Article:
9. We accept each other as we are, rather than constantly trying to change each other.
  10. I truly receive joy from our relationship.

NOTE: Even one “no” on this list can often be an indicator that the relationship could use the help of someone else.

Some relationships have unique dynamics.

With the increasing frequency with which gay and lesbian persons are able to pursue relationships openly and without shame, you may find yourself wondering whether same-sex relationships have any unique dynamics.  We all have compassion, love, intimacy, and communication needs, but in fact, same-sex relationships may have some specific issues:

  • Since both partners are of the same sex, the characteristics of that gender may be exaggerated in the relationship. This may be experienced positively or negatively.
  • As much as things have changed, same-sex relationship partners still tend to face an inordinate amount of additional hardship due to the fact that friends, family, or colleagues may not be supportive.  In that sense, same-sex couples may intrinsically lack primary and secondary support systems both as individuals and as a couple.  
  • Some portions of queer culture do not embrace heterosexual concepts of monogamy, relationships, and polyamory, and thus by definition may require more thought and work to live in a way that honors the values of both the individuals within a partnership and the partners themselves.are unique in some portions of queer culture.

Some healthy reminders for everyone.

  • You can only be you.   Remember not to spend all of your time trying to anticipate what your partner wants, because they already have it — you!  Being authentically yourself gives everyone a chance to relax and feel accepted.  Ironically, you are in charge of this! 
  • Three words: communication, communication, communication.  Many people enter counseling because they’re having the same conversations over and over, but no one is really listening.  Often, this can occur when our natural approach to conversation puts our partner on the defense and shuts them down before they’ve even had a chance to hear what we’re really saying.  Using “I” statements (“When you say things about my mother, I feel frightened because I think you think I’m like her,”) rather than “You” statements (“You make me frightened when you talk about my mother,”) is mission critical for reaching a mutual understanding.  It promotes a healthy attitude of ownership for your own feelings, and allows your partner the opportunity to respond productively and clarify their own intent.  More good skills to consider:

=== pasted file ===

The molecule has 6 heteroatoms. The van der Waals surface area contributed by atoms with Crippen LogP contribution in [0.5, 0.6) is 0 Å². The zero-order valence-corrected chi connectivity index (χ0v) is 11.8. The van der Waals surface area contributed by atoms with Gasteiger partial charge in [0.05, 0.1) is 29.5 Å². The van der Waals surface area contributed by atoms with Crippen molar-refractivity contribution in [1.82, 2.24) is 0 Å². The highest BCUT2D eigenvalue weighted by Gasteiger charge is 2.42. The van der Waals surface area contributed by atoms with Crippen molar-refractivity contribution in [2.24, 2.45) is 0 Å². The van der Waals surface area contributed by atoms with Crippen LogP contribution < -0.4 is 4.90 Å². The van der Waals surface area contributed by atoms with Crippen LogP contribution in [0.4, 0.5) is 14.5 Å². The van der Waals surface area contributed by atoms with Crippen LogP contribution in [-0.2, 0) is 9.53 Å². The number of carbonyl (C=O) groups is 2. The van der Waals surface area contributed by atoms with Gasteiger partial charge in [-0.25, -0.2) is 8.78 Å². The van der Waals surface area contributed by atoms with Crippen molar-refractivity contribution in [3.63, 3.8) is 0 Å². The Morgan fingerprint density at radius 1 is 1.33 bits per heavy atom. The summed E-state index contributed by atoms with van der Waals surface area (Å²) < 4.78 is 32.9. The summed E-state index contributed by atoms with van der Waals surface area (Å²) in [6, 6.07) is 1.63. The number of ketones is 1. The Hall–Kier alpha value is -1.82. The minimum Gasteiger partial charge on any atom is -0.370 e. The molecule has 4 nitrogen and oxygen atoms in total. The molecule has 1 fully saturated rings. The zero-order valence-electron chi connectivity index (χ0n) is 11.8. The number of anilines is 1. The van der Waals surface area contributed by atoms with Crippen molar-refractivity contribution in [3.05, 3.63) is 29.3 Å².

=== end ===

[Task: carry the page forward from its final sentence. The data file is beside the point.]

• Too much (sometimes too soon).  Especially at first, but even when you’ve been with your partner for some time, disclose your internal world slowly and steadily, rather than all at once.  Keep them from feeling like their drinking from the fire hose.  This isn’t a statement about you being “overwhelming” or “too much,” but about your partner’s limitations as a human being.  We’ve all got limitations, so don’t be surprised when you bump into them.
    • Ask, but don’t demand.  Many people get reassurance from well-meaning friends and loved ones when they say, exasperated, “Is _____ really that unreasonable?”  The truth is, asking for what you want or need isn’t unreasonable, but demanding it is.  Think in terms of the 80/20 rule — at any given time, your partner is only going to be able to meet 80% of your needs.  Branch out and find friends, co-workers, clergy, or…counselors to help meet the other 20% so you don’t become too demanding on your partner.    
  • Resolve Conflicts, except late at night!!! Take a cue from the old Proverb, “Don’t let the sun go down on your anger.”  Try to handle conflicts expeditiously and quickly so as not to let anger fester and boil into resentment.  However, remember not to take that Proverb too literally.  When you discover a point of contention between the two of you late at night, say, anytime past 8pm, consider developing a routine that will allow the two of you to revisit the subject the following day.  Most people are remarkably unable to handle conflict productively when they’re tired.  
  • If all else fails, enjoy each other!  Laughter and fun truly have great medicinal problems for troubled relationships.  Schedule in time for dates and unstructured “play” to keep your relationship fresh.  Make it a priority as much as you would work, children’s school or sporting events, and church or other civic duties!  Here is a great list of Nashville-specific date nights provided by Yelp!

Need some guidance with all of these?  We can help!

Our therapists aren’t just expert counselors – they’re agents of change!  They can help you with your relationships, move you past trouble spots, or bring you out of crisis and back into healthy, vibrant living!